Backyard Tire Fire – The Places We Lived (Review)

My discovery of Backyard Tire Fire is thanks to MySpace. I’d heard of the band– references have shown up in a few of the RSS feeds I follow– but I hadn’t heard their music. Apparently, their enterprising “web guy” saw that I was a fan of Cracker and Johnny Hickman and reached out. Hickman is quoted as saying that Backyard Tire Fire is his favorite band right now. After listening to the streaming tracks from their MySpace page and samples on their website as well as a full album stream of their previous album Vagabonds and Hooligans on Indie911 I, too have become a fast fan of their Midwestern brand of country-tinged rock. Hickman compares them to early Wilco, Son Volt and Flaming Lips.

However, I don’t think that the shades of early Wilco and Son Volt stick around for long on Backyard Tire Fire’s new album The Places We Lived. There is something more at work here. From the treated pianos, chimes, bells, and strings throughout, the plucky bass and the double tracked harmonies– specifically on “Shoulda Shut It.” It at times seems like a darker version of Brian Wilson’s vision and the band toys with some Smile-ish changes in mood and the layering of instruments and sound effects. Is this our Surfer Girl with Seasonal Affective Disorder?

I’m not sure that Backyard Tire Fire would ever claim the Beach Boys as a relative, however. Maybe through a second cousin of Tom Petty or Cheap Trick. Ed Anderson has one of the better voices I’ve heard out of the indie scene with the ability to get very soulful and funky on the stomping “One Wrong Turn,” he evokes his inner Zander with the anti-tribute to the workweek “Welcome To The Factory.” “Bright lights and blank stares through the night,” indeed complete with ratchet and clank over big rock drums delivered by official timekeeper Tim Kramp. This is clearly the sound of a band having fun in the studio playing with all the toys. The album sounds great. I read that Tire Fire likes to work in analog, and this album has a vinyl release to compliment that effort, BTW.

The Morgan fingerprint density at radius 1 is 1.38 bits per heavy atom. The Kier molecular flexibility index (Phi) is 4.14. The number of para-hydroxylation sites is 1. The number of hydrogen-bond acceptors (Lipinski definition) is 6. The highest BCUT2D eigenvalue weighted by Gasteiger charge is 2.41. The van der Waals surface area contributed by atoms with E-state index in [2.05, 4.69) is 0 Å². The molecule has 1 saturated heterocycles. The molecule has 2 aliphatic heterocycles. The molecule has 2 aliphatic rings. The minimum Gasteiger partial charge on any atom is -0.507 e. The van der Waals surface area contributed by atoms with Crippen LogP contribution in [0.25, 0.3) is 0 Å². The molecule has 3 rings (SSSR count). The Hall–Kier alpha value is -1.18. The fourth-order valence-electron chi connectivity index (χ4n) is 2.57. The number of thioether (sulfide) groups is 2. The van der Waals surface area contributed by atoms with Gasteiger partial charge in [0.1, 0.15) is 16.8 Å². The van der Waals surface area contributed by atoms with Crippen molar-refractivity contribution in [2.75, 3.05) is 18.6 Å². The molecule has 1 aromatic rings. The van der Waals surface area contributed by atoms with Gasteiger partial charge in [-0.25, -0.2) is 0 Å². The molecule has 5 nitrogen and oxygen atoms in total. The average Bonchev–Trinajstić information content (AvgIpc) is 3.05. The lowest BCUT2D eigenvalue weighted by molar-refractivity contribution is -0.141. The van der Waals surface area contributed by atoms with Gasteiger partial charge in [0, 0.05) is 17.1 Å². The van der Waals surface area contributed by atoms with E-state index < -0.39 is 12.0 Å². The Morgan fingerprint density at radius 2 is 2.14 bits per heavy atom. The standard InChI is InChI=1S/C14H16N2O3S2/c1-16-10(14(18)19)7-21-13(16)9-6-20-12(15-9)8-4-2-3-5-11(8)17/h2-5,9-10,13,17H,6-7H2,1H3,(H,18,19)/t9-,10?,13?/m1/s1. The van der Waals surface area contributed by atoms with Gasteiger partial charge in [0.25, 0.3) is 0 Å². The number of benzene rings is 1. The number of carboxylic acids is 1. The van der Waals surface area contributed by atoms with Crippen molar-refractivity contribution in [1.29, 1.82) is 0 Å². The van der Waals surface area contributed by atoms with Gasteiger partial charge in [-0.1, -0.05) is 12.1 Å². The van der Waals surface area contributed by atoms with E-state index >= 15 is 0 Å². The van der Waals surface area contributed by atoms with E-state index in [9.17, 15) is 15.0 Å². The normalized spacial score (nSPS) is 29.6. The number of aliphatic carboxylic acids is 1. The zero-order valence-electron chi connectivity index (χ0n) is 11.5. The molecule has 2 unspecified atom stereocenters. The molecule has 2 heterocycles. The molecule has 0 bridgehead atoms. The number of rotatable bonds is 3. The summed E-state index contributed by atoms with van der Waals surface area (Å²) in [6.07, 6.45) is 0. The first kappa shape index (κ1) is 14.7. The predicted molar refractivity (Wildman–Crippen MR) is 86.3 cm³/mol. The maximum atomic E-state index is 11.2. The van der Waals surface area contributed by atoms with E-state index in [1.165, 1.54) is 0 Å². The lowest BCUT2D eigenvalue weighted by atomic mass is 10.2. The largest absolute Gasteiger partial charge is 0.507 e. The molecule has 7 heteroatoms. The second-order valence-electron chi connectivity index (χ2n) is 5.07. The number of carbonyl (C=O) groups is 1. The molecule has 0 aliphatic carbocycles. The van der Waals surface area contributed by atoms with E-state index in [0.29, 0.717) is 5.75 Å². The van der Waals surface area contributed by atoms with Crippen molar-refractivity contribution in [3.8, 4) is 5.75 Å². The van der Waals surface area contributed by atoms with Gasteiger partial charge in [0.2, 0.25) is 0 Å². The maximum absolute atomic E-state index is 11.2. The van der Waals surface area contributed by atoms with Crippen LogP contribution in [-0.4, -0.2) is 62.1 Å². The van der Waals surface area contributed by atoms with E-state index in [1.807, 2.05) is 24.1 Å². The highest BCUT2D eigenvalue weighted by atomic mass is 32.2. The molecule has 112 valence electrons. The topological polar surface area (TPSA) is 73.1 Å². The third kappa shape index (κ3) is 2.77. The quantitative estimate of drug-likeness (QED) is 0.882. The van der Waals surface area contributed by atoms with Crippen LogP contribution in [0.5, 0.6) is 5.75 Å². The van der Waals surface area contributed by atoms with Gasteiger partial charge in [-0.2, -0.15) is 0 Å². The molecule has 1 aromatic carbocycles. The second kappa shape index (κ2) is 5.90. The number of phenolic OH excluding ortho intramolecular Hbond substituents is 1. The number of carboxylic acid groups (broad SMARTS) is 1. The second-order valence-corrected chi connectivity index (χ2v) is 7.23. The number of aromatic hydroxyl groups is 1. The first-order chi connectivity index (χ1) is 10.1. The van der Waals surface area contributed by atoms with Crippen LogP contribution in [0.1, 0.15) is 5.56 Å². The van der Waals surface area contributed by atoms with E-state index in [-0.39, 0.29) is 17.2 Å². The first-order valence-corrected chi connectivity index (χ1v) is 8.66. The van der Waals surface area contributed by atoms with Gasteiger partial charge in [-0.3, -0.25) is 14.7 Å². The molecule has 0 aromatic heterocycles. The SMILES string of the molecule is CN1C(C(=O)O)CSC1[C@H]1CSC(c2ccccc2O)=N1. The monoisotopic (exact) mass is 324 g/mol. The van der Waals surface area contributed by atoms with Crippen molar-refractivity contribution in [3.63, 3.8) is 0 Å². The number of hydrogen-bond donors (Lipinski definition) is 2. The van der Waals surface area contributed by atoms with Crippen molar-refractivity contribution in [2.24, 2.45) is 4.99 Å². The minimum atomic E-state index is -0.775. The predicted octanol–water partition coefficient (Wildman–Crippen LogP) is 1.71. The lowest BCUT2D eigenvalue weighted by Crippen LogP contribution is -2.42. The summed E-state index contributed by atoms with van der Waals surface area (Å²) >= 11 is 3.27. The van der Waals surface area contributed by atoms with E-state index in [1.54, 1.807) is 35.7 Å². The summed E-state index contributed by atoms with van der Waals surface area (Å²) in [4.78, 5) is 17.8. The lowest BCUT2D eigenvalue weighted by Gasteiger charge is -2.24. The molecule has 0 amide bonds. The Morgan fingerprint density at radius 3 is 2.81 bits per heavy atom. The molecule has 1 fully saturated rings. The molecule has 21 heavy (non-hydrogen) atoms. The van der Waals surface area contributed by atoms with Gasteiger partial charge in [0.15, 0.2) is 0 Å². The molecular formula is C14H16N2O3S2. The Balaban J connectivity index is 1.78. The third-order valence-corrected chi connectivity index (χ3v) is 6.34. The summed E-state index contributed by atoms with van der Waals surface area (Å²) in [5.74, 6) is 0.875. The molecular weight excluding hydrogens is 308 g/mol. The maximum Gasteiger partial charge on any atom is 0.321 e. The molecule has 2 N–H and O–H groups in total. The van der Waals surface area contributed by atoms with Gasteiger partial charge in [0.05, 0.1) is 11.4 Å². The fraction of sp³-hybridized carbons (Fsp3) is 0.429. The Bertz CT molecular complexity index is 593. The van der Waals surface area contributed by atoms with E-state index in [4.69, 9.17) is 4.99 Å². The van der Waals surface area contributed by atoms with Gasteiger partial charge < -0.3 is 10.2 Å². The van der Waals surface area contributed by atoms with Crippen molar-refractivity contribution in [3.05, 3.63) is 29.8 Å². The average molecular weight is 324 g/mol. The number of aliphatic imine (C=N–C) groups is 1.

This record seems to owe a bit to Tom Waits as well. Certainly Ed’s voice is easier to listen to, but you can hear it in the slightly boozy songs anchored with treated piano in “Rainy Day (Don’t Go Away),” “One Wrong Turn” and the album closer “Home Today.”

“It’s funny how we forget sometimes,” Ed sings in the album opener and title track, “the places we once lived.” Tire Fire’s new album is as much about the Middle-Class Midwestern perspective of the places they lived that colors the landscape of the songs as it is about the influences of the music that provided the soundtrack to the journey to get to those places. The Places We Lived wears its influences proudly. Each of the songs on the album’s economical 35 minutes stands on its own effectively, but also provides guides to those places they lived from funk and blues to country and classic rock. Mixed together with some impressive studio production we have what I think it one of the standout albums from this Summer! In an interview with JamBase, Ed says that with each album he thinks, “this is the recording that everyone is gonna latch on to” which drives them to “get the job done.” In my opinion, The Places We Lived certainly has the hooks and chops to get them there.

Backyard Tire Fire are currently touring in support of The Places We Lived. Click Here for the updated dates. They are going to be at the Picador in Iowa City tonight (9/10) for an early show and I’ll be there.

Click Here for Backyard Tire Fire’s Website

Click Here for Backyard Tire Fire’s MySpace Page

Click Here for the interview in JamBase with Backyard Tire Fire

One thought on “Backyard Tire Fire – The Places We Lived (Review)

  1. Pingback: B-Sides Favorites Backyard Tire Fire Return to Studio With Steve Berlin at Time to play b-sides

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